The monophonic modification of FIGS. 9 and 9A could be further modified to provide a polyphonic device having a fixed intonation for each key, rather than a variable intonation, in the manner described with reference to FIG. 8A, i.e. by using a plurality of potential dividers connected to the electrical contacts respectively and providing each key with its own set of components for triggering and amplitude control. In a simplified form of these polyphonic devices the contacts 34 and the discrete contacts associated therewith are replaced by direct connections between the potential dividers and the respective voltage-responsive variable frequency devices 20/21, as shown in FIG. 9B.

The polyphonic devices described above allow for variable intonation from each key. A polyphonic device may be produced to provide the user with a choice between variable intonation from each key and a fixed intonation from each key. In order to achieve this modification, each key is provided with a double pole, double throw switch 52, and in one position of the switch the output is taken from the metal strip 6 or the member 34 (depending upon whether the arrangement of the frequency control strip and the member 34 is as described with reference to FIG. 1 or the modification thereof) whereas in the other position of the switch the output is taken from a potential divider establishing a fixed voltage output. A suitable switching arrangement is illustrated in FIG. 10 of the drawings. As illustrated in FIG. 10, the positive terminal of a D.C. voltage source is connected to the negative pole thereof through a diode drop 33 and either a variable trimmer resistor 10 and the strip of tape 8 or through a fixed resistor 45 and a variable trimmer resistor 46, depending upon the position of the switch 52, and the output is received either from the metal strip 6 or member 34 or from the junction point of the resistors 45 and 46, depending upon the position of the switch 52. The connection to the junction point 47 may either be a permanent connection, as illustrated in broken line, or it may be a second movable contact 48 which is placed so that it establishes electrical connection with a nearby fixed metal contact 49, which is connected to the junction 47, when finger pressure is applied to the protective covering 37 on the key. In the case where the connection is made permanently to the junction point 47, and the fixed metal contact 49 and the associated movable contact 48 are omitted, the frequency control strip can be constructed in either of the two configurations described above. When the contacts 48 and 49 are employed, the frequency control strip is constructed in the configuration illustrated in FIG. 11. This modified form of frequency control strip comprises a metal strip, forming the contact 49, secured by adhesive on its under surface to the upper surface of the key 3', 43 or 44, a strip of flexible metal tape, such as aluminum foil sensing tape, forming the contact 48 and secured at its under surface to the contact 49 by two strips of double adhesive tape 50 covering the edges of the contact 49 but leaving the central area exposed, and a strip of recording tape, forming the tape 8, having its under surface secured by adhesive to the upper surface of the contact 48 and having its resistive coating on its upper surface, facing towards the pressure transmitting member 34. The pressure transmitting member 34 is covered by the protective covering 37. Normally the spacer strips 50 of double adhesive tape keep the contact 48 spaced from the contact 49, but when pressure is applied to the protective covering 37, the member 34 engages the tape 8 and the contact 48 is pressed onto contact with the contact 49 and establishes electrical connection therewith.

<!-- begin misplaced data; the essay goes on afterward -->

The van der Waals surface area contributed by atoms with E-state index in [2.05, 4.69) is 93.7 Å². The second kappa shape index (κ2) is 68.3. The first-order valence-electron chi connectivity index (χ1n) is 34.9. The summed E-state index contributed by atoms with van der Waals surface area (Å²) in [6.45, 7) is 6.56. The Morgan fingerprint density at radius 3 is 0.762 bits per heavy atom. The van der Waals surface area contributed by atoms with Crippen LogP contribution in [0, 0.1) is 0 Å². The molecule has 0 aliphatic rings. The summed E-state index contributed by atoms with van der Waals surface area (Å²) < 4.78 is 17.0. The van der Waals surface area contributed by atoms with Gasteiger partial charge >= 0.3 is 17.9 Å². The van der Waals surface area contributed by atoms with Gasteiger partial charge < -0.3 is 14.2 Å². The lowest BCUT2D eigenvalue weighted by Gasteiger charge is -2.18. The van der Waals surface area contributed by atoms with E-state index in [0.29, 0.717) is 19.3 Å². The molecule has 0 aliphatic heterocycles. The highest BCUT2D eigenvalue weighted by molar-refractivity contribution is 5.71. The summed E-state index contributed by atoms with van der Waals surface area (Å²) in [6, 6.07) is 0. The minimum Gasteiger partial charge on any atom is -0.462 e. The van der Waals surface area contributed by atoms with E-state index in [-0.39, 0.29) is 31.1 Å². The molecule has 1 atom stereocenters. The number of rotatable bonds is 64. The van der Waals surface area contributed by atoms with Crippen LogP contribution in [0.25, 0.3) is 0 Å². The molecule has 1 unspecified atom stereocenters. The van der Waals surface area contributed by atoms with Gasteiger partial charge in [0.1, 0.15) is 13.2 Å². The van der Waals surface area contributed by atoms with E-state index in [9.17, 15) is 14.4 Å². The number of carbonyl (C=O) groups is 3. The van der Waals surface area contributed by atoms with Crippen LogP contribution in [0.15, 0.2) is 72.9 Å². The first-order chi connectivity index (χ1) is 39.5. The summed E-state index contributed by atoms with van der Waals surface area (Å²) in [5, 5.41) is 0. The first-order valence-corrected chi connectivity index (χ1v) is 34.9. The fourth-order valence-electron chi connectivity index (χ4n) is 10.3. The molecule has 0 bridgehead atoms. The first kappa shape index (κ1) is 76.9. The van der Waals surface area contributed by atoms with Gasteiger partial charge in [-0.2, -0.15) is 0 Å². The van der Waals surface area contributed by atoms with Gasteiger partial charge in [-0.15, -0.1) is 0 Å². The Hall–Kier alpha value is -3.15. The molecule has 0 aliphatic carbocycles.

An additional and optional feature for a polyphonic keyboard configuration would be to have a single "glissando strip" placed in the very front of the keyboard and extending the full length of the latter. This "glissando strip" would be one complete monophonic form of the basic unit described in the patent, including a single movable slat, tension spring, motion-sensing devices, frequency-control strip, circuitry for converting an analog signal into a digital signal, attenuating circuitry, etc., and optionally including a transmission-comb and a protective covering over the latter.

The monophonic modifications of FIGS. 9 and 9A could be further modified to provide a polyphonic device having a fixed intonation for each key but not deriving the pertinent frequencies from a plurality of potential dividers but instead deriving them from connections to the outputs of electronic-organ oscillator circuitry [a one-octave set of oscillators 20a, each followed by a set of frequency dividers 20a, said connections feeding first through the gating circuitry 16, 17 of my triggering circuit 15 and then through the LDR 13 in my attenuation circuit 11, 12. See FIG. 12.

It is to be understood that the invention is not limited to the specific constructions shown and described, as it will be apparent to those skilled in the art that changes may be made without departing from the principles of the invention as defined in the appended claims.

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US4477194 *Oct 14, 1980Oct 16, 1984Ebauches, S.A.Device for controlling the functions of an electronic watch
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Classifications
U.S. Classification84/718, 338/99, 984/345, 338/69, 338/185, 984/377, 84/DIG.8, 84/DIG.7, 338/114
International ClassificationG10H5/00, G10H1/34
Cooperative ClassificationY10S84/07, G10H2220/305, G10H5/002, Y10S84/08, G10H1/344
European ClassificationG10H1/34C, G10H5/00B